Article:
Listened to Radio Tokyo. Heard that the Japanese forces operating in Burma have occupied Myitkina, northeastern terminus of the Burma railway. I wonder if the Burmese are wholeheartedly cooperating with the Japanese.
The Coral Sea naval battle seems to have taken quite a heavy toll of ships from the U.S. Navy. The Japanese claim the following U.S. warships were sunk:
“a. U.S. aircraft carrier Saratoga type; b. U.S. aircraft carrier Yorktown type; c. U.S. battleship California type; d. Destroyer.”
No announcements were given by the Japanese regarding their own losses. I tried to tune in on KGEI to verify but there was too much static.
Asked three or four people I met downtown what they think of the announcements from Radio Tokyo. They shook their heads and said: “Baloney!”
Dreamt of Pagulayan. He was pale and all in white and he had a black tie. What is the meaning of my dream? The night before Lincoln’s assassination, he had a strange premonition he would be killed because of a dream. According to Carl Sandburg’s biography, Lincoln believed in dreams. How much truth is there in dreams?
Tired. Lonely. Defeat makes one weary. It saps the strength. Good news gives vigor. Sad news depresses. And when there is nothing you can do, when you are helpless, the situation becomes worse. Corregidor has fallen. What can any of us do? Shall we continue waiting? It is torture to wait when one is anxious.
At Avenida Rizal, the Propaganda Corps has floated a balloon with the announcement: USAFFE SURRENDERS. It is like rubbing sand on an open wound. It hurts.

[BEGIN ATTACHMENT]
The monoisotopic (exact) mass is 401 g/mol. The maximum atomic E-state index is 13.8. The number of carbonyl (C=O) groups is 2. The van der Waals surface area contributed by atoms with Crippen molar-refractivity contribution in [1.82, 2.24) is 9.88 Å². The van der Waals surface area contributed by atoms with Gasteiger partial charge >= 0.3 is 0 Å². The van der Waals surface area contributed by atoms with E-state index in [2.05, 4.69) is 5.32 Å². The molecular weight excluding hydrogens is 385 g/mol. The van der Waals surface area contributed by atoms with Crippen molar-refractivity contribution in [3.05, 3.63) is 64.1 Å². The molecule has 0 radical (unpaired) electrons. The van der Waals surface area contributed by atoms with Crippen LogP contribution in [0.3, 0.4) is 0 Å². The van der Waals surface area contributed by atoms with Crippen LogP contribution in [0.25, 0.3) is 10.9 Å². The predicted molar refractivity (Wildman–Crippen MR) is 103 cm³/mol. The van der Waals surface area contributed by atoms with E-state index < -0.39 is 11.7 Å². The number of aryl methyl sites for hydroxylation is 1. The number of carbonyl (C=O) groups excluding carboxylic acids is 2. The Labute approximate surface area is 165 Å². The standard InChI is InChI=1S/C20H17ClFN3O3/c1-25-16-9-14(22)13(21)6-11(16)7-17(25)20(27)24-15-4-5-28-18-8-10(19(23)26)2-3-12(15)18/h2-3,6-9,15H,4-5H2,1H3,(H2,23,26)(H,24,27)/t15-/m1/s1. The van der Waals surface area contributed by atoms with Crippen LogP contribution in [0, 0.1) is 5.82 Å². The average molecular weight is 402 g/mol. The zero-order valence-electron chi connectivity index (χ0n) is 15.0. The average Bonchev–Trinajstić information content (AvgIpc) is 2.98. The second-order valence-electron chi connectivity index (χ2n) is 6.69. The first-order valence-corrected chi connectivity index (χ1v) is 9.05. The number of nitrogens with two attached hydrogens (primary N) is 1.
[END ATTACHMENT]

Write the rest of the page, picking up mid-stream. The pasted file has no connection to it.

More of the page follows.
Heard Lt. Gen. Jonathan Wainwright’s voice over KZRH. It was a lonely voice—the voice of defeat. He ordered all USAFFE forces to lay down their arms. He agreed to an unconditional surrender to save the lives of the soldiers in Corregidor. At times, the General’s voice faltered. He had to clear his throat and several times he seemed out of breath. This is America’s saddest hour. Several doughboys were reported killed in a final desperate effort to raise the Stars and Stripes in Top Hill.
No peace nor order in Pangasinan. Rosales in turmoil. Two hundred men entered the municipal building armed with revolvers and rifles. They threatened the municipal treasurer with death: “Open the safe or we will kill you!” The treasurer decided that life was better part of valor. He gave them the key.
Rumors that the NARIC warehouse will be next. “Don’t give your rice to the Naric,” argue propagandists, “because the Naric gives it to the Japanese.” The lives of Pangasinan employees have been threatened. Many refuse to continue working.
Life in the provinces today is not worth a dried tomato, according to a Naric employee. He said: “If you cooperate with the Japanese, the guerillas will kill you. If you cooperate with guerillas, the Japanese will kill you. If you cooperate with both, both will kill you. If you don’t cooperate with both, both will also kill you. Whatever you do, you will be killed.”
Mr. Fukada thinks I should organize a group to visit wounded Japanese soldiers in the various Army hospitals in the city. He said: “If you help Japanese soldiers, the High Command may permit you to also help Filipino soldiers.” Told this to my wife. She will refer the matter to Mrs. Vargas.
Mr. Isagii, assistant of Col. Uzaki, wants the price of rice in Parañaque investigated. I wonder why.